3.    Employee Stock Optional Plan (ESOP)

According to section 62(1)(b) of the Companies Act 2013, a private company may raise money by issuing shares to employees under a plan of employee stock options, subject to a special resolution adopted by the company and subject to any limitations that may be required. The purpose of the ESOP, which allows employees to invest largely in the shares of the company, is to benefit both the employee and the employer. A chance to purchase a predetermined number of shares of a company at a price below market value is provided to an employee by the employer and vest after a predetermined number of years, or the option period.

This is to motivate employees to achieve a target and performance in certain years which is known as vesting conditions. Once the prescribed conditions meet according to the ESOP plan, the employee has the right to convert the options into equity shares based on the price determined. The ESOPs must be issued on cash and not on other considerations.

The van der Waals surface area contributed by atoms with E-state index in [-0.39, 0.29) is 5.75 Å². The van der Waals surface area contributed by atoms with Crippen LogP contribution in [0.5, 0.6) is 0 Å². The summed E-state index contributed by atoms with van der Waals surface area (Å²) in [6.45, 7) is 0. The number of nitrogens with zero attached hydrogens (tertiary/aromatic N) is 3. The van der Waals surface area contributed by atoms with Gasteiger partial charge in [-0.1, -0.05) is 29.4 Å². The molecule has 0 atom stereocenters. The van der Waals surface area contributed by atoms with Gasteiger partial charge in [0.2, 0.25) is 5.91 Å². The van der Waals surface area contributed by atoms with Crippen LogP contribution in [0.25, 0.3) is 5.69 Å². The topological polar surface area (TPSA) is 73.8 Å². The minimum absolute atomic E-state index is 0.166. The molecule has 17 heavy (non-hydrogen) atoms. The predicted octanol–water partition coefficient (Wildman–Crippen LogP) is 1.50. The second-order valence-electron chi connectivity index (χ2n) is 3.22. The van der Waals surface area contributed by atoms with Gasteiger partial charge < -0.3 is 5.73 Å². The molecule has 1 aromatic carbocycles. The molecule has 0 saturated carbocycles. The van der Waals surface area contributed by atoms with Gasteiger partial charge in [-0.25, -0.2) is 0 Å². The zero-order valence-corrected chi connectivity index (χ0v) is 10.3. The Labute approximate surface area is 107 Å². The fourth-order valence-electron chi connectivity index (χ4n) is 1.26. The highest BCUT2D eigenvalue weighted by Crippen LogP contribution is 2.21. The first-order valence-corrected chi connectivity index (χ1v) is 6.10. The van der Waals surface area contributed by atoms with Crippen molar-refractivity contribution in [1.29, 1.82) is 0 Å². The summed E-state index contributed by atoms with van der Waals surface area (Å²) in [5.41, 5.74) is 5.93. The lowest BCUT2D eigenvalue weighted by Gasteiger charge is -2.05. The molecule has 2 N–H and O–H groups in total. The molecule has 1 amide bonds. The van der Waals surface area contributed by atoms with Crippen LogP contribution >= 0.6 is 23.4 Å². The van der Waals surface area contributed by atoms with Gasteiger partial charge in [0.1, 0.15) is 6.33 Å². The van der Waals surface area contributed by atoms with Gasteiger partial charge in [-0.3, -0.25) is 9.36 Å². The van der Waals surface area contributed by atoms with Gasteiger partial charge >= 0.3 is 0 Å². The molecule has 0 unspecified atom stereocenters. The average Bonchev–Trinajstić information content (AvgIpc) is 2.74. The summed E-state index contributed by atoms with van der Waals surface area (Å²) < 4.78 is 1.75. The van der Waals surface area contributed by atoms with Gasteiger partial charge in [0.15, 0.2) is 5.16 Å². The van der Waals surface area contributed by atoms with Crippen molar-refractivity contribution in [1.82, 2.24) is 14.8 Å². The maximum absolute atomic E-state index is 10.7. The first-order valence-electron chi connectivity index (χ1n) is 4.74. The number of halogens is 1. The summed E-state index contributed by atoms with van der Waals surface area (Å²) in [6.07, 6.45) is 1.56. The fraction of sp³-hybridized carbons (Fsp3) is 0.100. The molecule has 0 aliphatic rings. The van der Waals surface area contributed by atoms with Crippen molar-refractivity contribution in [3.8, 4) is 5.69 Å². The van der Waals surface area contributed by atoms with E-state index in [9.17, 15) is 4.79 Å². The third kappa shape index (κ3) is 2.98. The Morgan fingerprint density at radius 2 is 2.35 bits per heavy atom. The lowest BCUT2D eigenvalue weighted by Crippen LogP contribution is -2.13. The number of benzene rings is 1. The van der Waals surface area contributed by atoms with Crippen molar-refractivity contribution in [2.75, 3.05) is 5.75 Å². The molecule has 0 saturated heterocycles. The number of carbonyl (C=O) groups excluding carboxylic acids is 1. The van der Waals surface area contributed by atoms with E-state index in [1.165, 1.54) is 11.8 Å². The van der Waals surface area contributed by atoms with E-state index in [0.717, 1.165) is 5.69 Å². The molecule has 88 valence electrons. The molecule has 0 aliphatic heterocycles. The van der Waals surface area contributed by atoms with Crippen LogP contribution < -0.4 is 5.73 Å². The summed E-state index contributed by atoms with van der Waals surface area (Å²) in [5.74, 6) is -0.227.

4.    Private Placement

Another way to raise funds is through private placement. Instead of selling stock or bonds on the open market, a private placement allows you to sell them to pre-selected investors and institutions. It is an alternative to an initial public offering (IPO) for firms wanting to raise funds for expansion.

That person should submit the application form and pay the application money through cheque or demand draft or any online mode except through cash. In this regard, the company is required to file necessary forms and keep the application amount in a separate bank account that cannot be utilized unless the allotment of shares is made and a return of allotment is filed for the same.

5.    Sweat Equity Shares

Sweat equity shares determine shares that are issued to the employees or directors as Intellectual Property Rights, know-how or any value additions to the company.

These shares are issued only for considerations other than cash. You can read the difference between ESOP and Sweat Equity Shares in detail.